Le Week-End 2013

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(135) IMDb 6.4/10
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Le Week-End" is a beautifully observed and poignant story of a long-married British couple (Jim Broadbent and Lindsay Duncan) who return to Paris for the first time since their honeymoon to revitalize their marriage. While there, they run into an old friend (Goldblum) who transforms their thoughts on life and their love for one another. Directed by Roger Michell (Notting Hill)

Starring:
Lindsay Duncan, Jim Broadbent
Rental Formats:
DVD, Blu-ray

Product Details

Discs
  • Feature ages_15_and_over
Runtime 1 hour 33 minutes
Starring Lindsay Duncan, Jim Broadbent, Jeff Goldblum
Director Roger Michell
Genres Comedy
Studio Curzon Film World
Rental release 10 February 2014
Main languages English
Discs
  • Feature ages_15_and_over
Runtime 1 hour 33 minutes
Starring Lindsay Duncan, Jim Broadbent, Jeff Goldblum
Director Roger Michell
Genres Comedy
Studio Curzon Film World
Rental release 10 February 2014
Main languages English
Hearing impaired subtitles English

Customer Reviews

2.8 out of 5 stars

Most Helpful Customer Reviews

29 of 31 people found the following review helpful By Lynne on 9 April 2014
Format: DVD Verified Purchase
I was very nearly put off by the reviews here, but decided to buy anyway as often indi films that get poor reviews turn out to be excellent. This was a superbly acted gem of a film, touching but not one shred of sentimentality; instead we are treated to an intimate journey along with a couple to Paris for the weekend. Yes there is pain, regret, dissatisfaction, but there is also hope, love, loyalty, fun & truth. I thought the touching way that their love shines through was charming & poignant. It was easy to believe in the characters, loved the dinner party scene, Jim Broadbent' s speech is brilliantly done. This is not for those who like their love scenes wrapped up with candy kisses a la Hollywood, but for those who like simple, beautifully observed moments in ordinary life's, you will not regret seeing this. British cinema at its best.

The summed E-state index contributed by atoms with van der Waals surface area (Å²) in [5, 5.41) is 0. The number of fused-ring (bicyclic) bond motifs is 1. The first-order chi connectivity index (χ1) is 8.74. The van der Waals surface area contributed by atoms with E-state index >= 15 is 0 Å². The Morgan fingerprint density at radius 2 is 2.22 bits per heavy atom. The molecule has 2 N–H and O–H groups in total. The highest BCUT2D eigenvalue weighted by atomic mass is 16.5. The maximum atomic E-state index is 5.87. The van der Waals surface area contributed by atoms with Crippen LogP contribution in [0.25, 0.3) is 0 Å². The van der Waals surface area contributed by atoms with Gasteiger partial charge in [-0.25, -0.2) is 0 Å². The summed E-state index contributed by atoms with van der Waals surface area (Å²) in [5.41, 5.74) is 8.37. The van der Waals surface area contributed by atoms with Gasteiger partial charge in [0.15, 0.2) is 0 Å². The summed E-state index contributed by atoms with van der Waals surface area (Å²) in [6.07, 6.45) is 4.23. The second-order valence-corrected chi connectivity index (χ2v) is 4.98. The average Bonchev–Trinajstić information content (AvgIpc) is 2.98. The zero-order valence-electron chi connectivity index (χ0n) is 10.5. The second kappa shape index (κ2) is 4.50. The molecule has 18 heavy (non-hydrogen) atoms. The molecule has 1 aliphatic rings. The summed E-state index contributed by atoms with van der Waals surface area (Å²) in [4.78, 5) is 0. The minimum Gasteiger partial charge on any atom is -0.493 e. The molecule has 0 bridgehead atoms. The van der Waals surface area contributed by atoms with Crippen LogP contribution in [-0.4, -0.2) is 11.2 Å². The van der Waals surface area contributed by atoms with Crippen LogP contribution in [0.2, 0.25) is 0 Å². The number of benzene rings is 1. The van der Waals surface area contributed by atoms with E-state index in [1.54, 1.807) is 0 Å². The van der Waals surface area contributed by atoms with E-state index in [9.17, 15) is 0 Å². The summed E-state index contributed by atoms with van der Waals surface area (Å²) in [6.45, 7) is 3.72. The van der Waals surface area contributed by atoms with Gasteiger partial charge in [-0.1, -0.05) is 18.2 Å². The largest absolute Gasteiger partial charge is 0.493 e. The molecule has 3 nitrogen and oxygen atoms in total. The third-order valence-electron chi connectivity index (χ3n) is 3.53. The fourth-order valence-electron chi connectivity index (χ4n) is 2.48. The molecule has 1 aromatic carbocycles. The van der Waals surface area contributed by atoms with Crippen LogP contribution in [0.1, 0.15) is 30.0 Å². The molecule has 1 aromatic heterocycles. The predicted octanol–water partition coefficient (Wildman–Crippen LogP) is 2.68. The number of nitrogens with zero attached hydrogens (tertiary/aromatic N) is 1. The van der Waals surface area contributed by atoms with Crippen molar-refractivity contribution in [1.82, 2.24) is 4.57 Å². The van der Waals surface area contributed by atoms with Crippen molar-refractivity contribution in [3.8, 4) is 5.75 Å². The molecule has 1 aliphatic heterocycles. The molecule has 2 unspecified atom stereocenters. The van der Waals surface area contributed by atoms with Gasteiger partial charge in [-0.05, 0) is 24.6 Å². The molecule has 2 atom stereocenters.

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1 of 1 people found the following review helpful By prisrob TOP 50 REVIEWERVINE VOICE on 13 Sep 2014
Format: DVD
A train, where we observe people, and finally to an older couple, the woman reading, the man acting anxious, touching his pockets to make sure the Euros and their travel plans are all set. Our introduction to Lindsay Duncan as Meg Burrows and Jim Broadbent as Nick Burrows. They are on their way to Paris for an anniversary weekend.

We find out soon enough that in this 30 year marriage, all is not well. They end up at an hotel where they once stayed 30 years ago, and Meg refuses to stay. Off they go in a taxi looking at the sights of Paris and end up in a very expensive hotel suite. This is a weekend to rev up their marriage, and it sounds like they need something. Nick mentions that Meg has not been available for love making for 5-10 years. Meg is cruel and downright nasty to him. They do have some fun, but it is not until an old college friend of Nick's runs into them. Morgan played by Jeff Goldblum is a well to do artist living with his new, pregnant wife. He invites them for dinner.

Now, things go downhill and then uphill again. Nick and Meg have things to say, and they do. This is a fine film of an older marriage, and the actors are superb. Usually Jim Broadbent plays a feeble older man. In this film he is in fine form, a welcome nuance. Lindsay Duncan is a joy. I have watched her in the new TV series, 'The Honorable Woman', a small part, but she is recognizable and unforgettable. Jeff Goldblum is perfect in this part. All in all, a film many married when revel in.